What will the holidays mean to you?  To me, they signify hope, joy and love and yes, Gerri, there is a Santa Claus—he is alive in all of us--no matter what.

Peace, love and the blessing of the holiday season to you all--today and every day.

Tuesday, December 2, 2014

Goodbye Lateef

On Monday night, February 24, 2014—exactly one month from Ted’s death, my son, Lateef, suffered gran mal seizures at his desk and was taken by ambulance to Grady Memorial Hospital in downtown Atlanta.

Lateef had recovered from brain surgery to remove a benign meningioma just 9 months prior.  Though his recovery was rocky, of late he seemed sharper, felt better—his stories were flowing—no more searching for words.  His doctors at Gwinett Medical Center had announced him at no risk for recurring seizures, so he was not required to take anti-seizure medication.  During his 9-month recovery, he had suffered hallucinations, headaches and what we now know were probably small seizures but as of February 24th, he was feeling really good.  Lateef had taken his dad’s death very hard and as this was the one-month anniversary of Ted’s death, and between dealing with the grief and spending hours looking at Ted’s facebook page, Lateef was weary—not enough sleep and the stress from losing Ted were the perfect setup for seizures for those who are prone to them—we know that now.

As I looked down upon my son in the emergency room—this writhing mass of humanity-- my whole being was with him—willing him to again become the cool, fun-loving son I knew him to be.

In time he was moved to ICU—a world away from the loud, scary, dirty emergency room.  The neurological ICU—a world apart—filled with beeping machines,  and electronics and hospital beds that turned into x-ray stations.  We stood watch over our son, our husband, our brother, our friend and willed him to get better.  The doctors kept him sedated but there were times when he reacted to our voices, so I knew he heard us—that he was somewhere in there.  He was on a ventilator and when he first arrived in the ICU, the ventilator was breathing 100% for him.  As the week progressed, the doctors ordered the ventilator turned down slowly so that Lateef was breathing more on his own—the ventilator less.

 My job was to stay with the girls at night and Aileen slept at the hospital.  After I dropped the girls at school, I would switch with Aileen and she would leave to run errands.  The first thing I’d look at when I arrived in the morning would be the monitors—his blood pressure (really high) his heart rate (first very low—then really high), the percentage the ventilator was breathing for him.  One day, the machine was turned down to 40%--which meant Lateef was breathing 60% on his own.  After reviewing blood tests, the doctors realized that he was in distress and they turned the ventilator back up.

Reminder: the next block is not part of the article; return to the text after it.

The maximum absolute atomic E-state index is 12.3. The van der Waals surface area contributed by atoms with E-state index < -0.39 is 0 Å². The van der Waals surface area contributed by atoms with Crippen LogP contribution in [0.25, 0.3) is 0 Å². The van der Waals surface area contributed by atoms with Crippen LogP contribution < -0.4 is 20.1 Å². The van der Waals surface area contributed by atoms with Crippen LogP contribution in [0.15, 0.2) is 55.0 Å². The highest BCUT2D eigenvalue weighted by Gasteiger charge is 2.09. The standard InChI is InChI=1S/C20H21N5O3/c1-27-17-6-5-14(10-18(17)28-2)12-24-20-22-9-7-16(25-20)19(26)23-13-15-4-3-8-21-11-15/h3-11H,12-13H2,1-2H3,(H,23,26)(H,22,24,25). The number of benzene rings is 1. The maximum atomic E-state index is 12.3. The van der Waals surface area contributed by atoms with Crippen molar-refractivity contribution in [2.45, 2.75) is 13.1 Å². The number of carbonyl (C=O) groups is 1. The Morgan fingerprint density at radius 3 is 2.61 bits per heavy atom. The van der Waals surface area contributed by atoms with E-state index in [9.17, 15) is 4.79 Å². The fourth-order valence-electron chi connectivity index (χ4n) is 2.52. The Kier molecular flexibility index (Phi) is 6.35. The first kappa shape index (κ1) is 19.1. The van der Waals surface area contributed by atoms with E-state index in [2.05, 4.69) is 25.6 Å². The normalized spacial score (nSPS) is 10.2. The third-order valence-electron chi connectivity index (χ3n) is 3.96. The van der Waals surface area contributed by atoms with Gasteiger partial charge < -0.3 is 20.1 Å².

I remember the first day in ICU.  I looked at his nurse and said “We just lost his dad 4 weeks ago.  Could you do all that you can to help us hold onto him”?  She looked at me with watery eyes and said “We will do the best we can”.  That was enough for then. Every time I asked the doctors how Lateef was doing, really, they would tell me that he was moving in the right direction.  I had to trust them even though his entire body seemed to have a mind of its own.  His blood sugar was sky high (he’d never had sugar diabetes), his blood pressure was sky high, his potassium numbers were weird—all kinds of craziness was going on. 

On Friday, February 28th I got to the hospital about 10 am.  Of course, the first thing I looked at was the monitor.  Blood pressure very high—heart rate very high—his breathing was very labored.  The doctor said not to worry about the blood pressure—seizure patients benefitted from high blood pressure because that meant more infusion of blood to the brain.  They were reassuring me but somehow, that day, I felt very anxious—more than usual.  I remember texting that to my niece.  I put the anxiety off to just “mom stress”.  At 2:30 pm I left to pick up Lateef’s youngest daughter from school.  While on my way back with Ami I got a text from Rashida saying that Lateef’s blood pressure was coming down.  I was happy.

We got back to the hospital and I stopped to get a happy meal for Ami.  We got up to the ICU floor and I got Ami settled in the family waiting area and proceeded to Lateef’s room.  As I came through the door I saw Lateef’s nurse.  His face looked strange and I remember asking him what was wrong.  He didn’t answer me so, unknowingly, I just kept heading towards Lateef’s room thinking “He is sooo strange.”  As I rounded the corner, I could see Lateef in his hospital bed—I did not realize that the machines were not functioning.  As I entered the room, Rashida came towards me. Her eyes were huge—I knew something was wrong.  Another man was in the room—I did not know him.  Rashida took my hand and said “Mom, he didn’t make it.”  I looked at her—incredulous.  I said “What do you mean he didn’t make it?”  I had no idea what she meant.  She repeated it and my knees buckled.  I remember sinking into a waiting chair and I remember crying out “Oh, no—not both of them—not both of them—It can’t be—It can’t be.”  I ran to the bedside.  Lateef looked like he was just sleeping.  He was still warm—but he was not breathing. 

Later I learned that while his nurse was doing his hourly assessment, Lateef’s heart just stopped.  Rashida was there and she corroborates this statement.  I asked her whether the readings on the machine started declining showing that Lateef was in distress and she said that they did not.  “Mom”, she said “It was like he was here one second and just gone the next.”  Staff came running from everywhere.  They tried to resuscitate him for 30 minutes with no success.  He was gone.  My first born, my only son, Lateef Mungin was pronounced dead at 4:27pm on Friday, February 28, 2014—five weeks to the day that his dad, Ted Mungin died.  Lateef was 41 years old and left a wife and 2 daughters (8 and 13 years old).  He also left many family members and a legion of friends who will miss him forever.